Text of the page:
Yes, it’s true, the game’s controls can feel unintuitive and downright archaic at times, it does suffer from some technical issues, and its camera has the propensity to be infuriating, but despite its flaws The Last Guardian’s triumphs are monumental. Its setting is both grand and captivating; the sheer size of the environments in combination with how well the areas are crafted create a memorable and awe-inspiring journey. The game’s puzzles and platforming are fluid, at times even ingenious, and the narrative is presented cleverly through the world’s architecture, as lore-drenched hallways give insight into what seems to be the relics of an ancient civilization. And, of course, the game’s crowning achievement, the beast itself, Trico.

Within just the first few hours of gameplay Trico establishes itself as the best animal companion in gaming history, bar none. Animated to the point of near perfection, the giant bird-cat-dog moves so realistically, and behaves so naturally, that it’ll remind you of your real life furry friends. But the way Trico moves isn’t even its most impressive trait; the way it thinks, the way it reacts and emotes, the way it analyzes and understands, to sum up the creature’s artificial intelligence in just a couple of words: it’s simply astounding. The bond between boy and beast is forged through a realistic series of events and interactions, creating a heartfelt and emotional experience. There will be times where Trico ignores your commands, instances where you’ll spend minutes trying to convince him to perform a certain action, and you’ll get frustrated, but that feeling of frustration is an essential part of the experience. Unlike the vast majority of animal companions from other games, Trico isn’t simply a tool, it’s a living creature, and like any relationship you form with another independent being, there will be hardships, but it’s through those hardships and frustrations that a special friendship is born. Trico’s authenticity alone is reason enough to play this game. (Matt De Azevedo)


7) Pokémon Sun and Moon

Every iteration within Pokémon’s 20 year long history has brought small, subtle changes to prevent the franchise from getting stale.  No generation of games has done quite so upstanding a job as Pokémon Sun and Pokémon Moon and, from the outset, Pokémon Sun and Moon celebrates that twenty-year history while distinguishing themselves as something different.  For starters, the experience is far more cinematic, allowing for moments of quality, subtle character building while frequently raising tension and excitement with brief action sequences.  Likewise, the setting of the game, the Alola Region, is far more realized than previous regions.  Based on Hawaii, Alola is comprised of four unique islands each exuding their own atmosphere.  Despite taking place on islands, the game is fairly landlocked; so don’t worry about too much water.  In game, Alola is described as being a far stretch away from the original Pokémon region of Kanto, and that’s exceptionally demonstrated.  Unlike other regions, Alola doesn’t have gyms.  Instead, players embark on an Island Challenge in which they go on a series of trials.  While similar to gyms in that they culminate in a fierce Pokémon battle, each trial sets the player on a completely different task that teaches and celebrates the history of Alola.  Gone also is the linear, X-axis, Y-axis, top down, grid style map.  Alola is a free flowing, 3D world where the variety of Pokémon changes for each section of tall grass, even on the same route.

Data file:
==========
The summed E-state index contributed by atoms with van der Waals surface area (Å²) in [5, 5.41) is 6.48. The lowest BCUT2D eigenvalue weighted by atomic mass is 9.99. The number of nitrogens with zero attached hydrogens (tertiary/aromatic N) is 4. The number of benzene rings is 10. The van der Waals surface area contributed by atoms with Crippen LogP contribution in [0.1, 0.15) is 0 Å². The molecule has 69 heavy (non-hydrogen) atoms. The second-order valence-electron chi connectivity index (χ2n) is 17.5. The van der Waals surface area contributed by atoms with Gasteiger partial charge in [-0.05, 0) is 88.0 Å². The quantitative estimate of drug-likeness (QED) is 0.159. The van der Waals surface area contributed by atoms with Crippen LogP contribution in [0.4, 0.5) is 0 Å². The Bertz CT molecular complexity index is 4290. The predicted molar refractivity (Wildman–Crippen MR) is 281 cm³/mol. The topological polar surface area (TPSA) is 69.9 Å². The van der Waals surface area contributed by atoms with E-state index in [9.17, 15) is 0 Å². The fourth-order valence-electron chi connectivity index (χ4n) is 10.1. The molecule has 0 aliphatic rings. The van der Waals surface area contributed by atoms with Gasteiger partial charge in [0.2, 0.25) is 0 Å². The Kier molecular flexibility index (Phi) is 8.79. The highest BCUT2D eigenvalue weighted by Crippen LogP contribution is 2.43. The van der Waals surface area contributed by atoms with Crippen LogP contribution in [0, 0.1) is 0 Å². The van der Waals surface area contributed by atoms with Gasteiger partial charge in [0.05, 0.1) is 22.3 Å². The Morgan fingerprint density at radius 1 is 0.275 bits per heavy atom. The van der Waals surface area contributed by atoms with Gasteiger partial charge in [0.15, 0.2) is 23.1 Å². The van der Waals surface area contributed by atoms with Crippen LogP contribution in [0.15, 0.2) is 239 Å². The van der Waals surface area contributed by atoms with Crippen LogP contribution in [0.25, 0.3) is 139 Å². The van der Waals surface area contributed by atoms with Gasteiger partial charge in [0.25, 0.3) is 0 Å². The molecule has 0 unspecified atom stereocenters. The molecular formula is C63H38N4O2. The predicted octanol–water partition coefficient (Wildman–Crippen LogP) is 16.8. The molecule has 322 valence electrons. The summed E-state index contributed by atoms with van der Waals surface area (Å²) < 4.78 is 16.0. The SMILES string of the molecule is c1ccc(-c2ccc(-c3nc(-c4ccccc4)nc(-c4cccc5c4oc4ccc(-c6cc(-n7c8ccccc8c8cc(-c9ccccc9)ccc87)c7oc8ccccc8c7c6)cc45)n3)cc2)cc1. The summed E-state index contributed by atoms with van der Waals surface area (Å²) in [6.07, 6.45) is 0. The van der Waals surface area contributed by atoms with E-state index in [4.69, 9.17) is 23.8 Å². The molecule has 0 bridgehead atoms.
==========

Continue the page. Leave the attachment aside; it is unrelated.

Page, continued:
Pokémon Sun and Moon are as notable for their quality of life improvements.  Quick access to Poké Balls amidst wild Pokémon encounters, move effectiveness listed for Pokémon previously battled, and fully customizable menus are just a few.  That’s not to say the games don’t have outstanding new additions.  Poke Pelago and Festival Plaza are welcome distractions from the main game, but represent the typical, expected additions to a new Pokémon generation.  Unprecedented are what fans are calling SOS battle encounters where wild Pokémon can call for aid resulting in two on one battles.  On top of stacking the odds against the player in exciting ways, these SOS encounters can result in rare Pokémon encounters including evolutions, Pokémon with hidden abilities, and shiny Pokémon.  In fact, some Pokémon can only be encountered this way, resulting in some thrilling, unexpected discoveries.  Sun and Moon also include Z-moves, powerful moves that can only be used once per battle between all Pokémon in the party.  While often overpowering the player, when battling enemies capable of Z-moves, these powerful moves can actually shift the tides of battle in interesting ways.  For all that is new, Pokémon Sun and Moon are also a celebration of twenty years of Pokémon.  Some of this takes the obvious shape of Alolan Forms of original Pokémon, some of which are cool as ice while others are intentionally laughable.  At other times it’s as subtle as a Cubone calling on a Kangaskhan for help in battle, a call back to Pokémon lore and a legend of the original games.  Pokémon Sun and Pokémon Moon represent the best Pokémon has to offer: some brilliant new Pokémon, celebratory riffs on the originals, countless quality of life improvements, and an abundance of character and charm from the cast within, both villains and heroes alike, and even the region itself.  Do yourself a favor and take a vacation to Alola and the wonderful world of Pokemon Sun and Moon. (Tim Maison)